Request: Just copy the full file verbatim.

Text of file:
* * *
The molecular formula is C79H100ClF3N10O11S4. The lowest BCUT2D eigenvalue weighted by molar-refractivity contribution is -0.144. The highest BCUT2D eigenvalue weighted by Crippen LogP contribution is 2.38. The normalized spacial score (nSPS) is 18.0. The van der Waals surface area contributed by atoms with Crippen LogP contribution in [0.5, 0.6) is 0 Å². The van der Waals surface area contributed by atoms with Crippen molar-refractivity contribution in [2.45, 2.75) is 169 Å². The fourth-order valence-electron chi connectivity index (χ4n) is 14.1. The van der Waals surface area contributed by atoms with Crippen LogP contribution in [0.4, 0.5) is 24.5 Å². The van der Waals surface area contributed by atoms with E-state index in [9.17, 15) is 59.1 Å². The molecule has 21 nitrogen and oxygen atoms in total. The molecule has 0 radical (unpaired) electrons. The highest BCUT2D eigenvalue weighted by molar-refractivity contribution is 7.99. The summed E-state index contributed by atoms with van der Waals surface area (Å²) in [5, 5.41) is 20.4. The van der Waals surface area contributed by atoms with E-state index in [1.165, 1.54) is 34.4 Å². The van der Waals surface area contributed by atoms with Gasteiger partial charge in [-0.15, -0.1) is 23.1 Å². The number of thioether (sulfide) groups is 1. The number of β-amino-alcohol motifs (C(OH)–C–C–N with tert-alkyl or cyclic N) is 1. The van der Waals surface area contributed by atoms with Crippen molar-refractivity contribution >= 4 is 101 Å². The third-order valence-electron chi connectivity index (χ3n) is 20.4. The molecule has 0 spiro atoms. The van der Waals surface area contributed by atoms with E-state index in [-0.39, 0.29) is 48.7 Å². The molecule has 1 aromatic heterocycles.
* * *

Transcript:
The molecular formula is C79H100ClF3N10O11S4. The lowest BCUT2D eigenvalue weighted by molar-refractivity contribution is -0.144. The highest BCUT2D eigenvalue weighted by Crippen LogP contribution is 2.38. The normalized spacial score (nSPS) is 18.0. The van der Waals surface area contributed by atoms with Crippen LogP contribution in [0.5, 0.6) is 0 Å². The van der Waals surface area contributed by atoms with Crippen molar-refractivity contribution in [2.45, 2.75) is 169 Å². The fourth-order valence-electron chi connectivity index (χ4n) is 14.1. The van der Waals surface area contributed by atoms with Crippen LogP contribution in [0.4, 0.5) is 24.5 Å². The van der Waals surface area contributed by atoms with E-state index in [9.17, 15) is 59.1 Å². The molecule has 21 nitrogen and oxygen atoms in total. The molecule has 0 radical (unpaired) electrons. The highest BCUT2D eigenvalue weighted by molar-refractivity contribution is 7.99. The summed E-state index contributed by atoms with van der Waals surface area (Å²) in [5, 5.41) is 20.4. The van der Waals surface area contributed by atoms with E-state index in [1.165, 1.54) is 34.4 Å². The van der Waals surface area contributed by atoms with Gasteiger partial charge in [-0.15, -0.1) is 23.1 Å². The number of thioether (sulfide) groups is 1. The number of β-amino-alcohol motifs (C(OH)–C–C–N with tert-alkyl or cyclic N) is 1. The van der Waals surface area contributed by atoms with Crippen molar-refractivity contribution >= 4 is 101 Å². The third-order valence-electron chi connectivity index (χ3n) is 20.4. The molecule has 0 spiro atoms. The van der Waals surface area contributed by atoms with E-state index in [-0.39, 0.29) is 48.7 Å². The molecule has 1 aromatic heterocycles.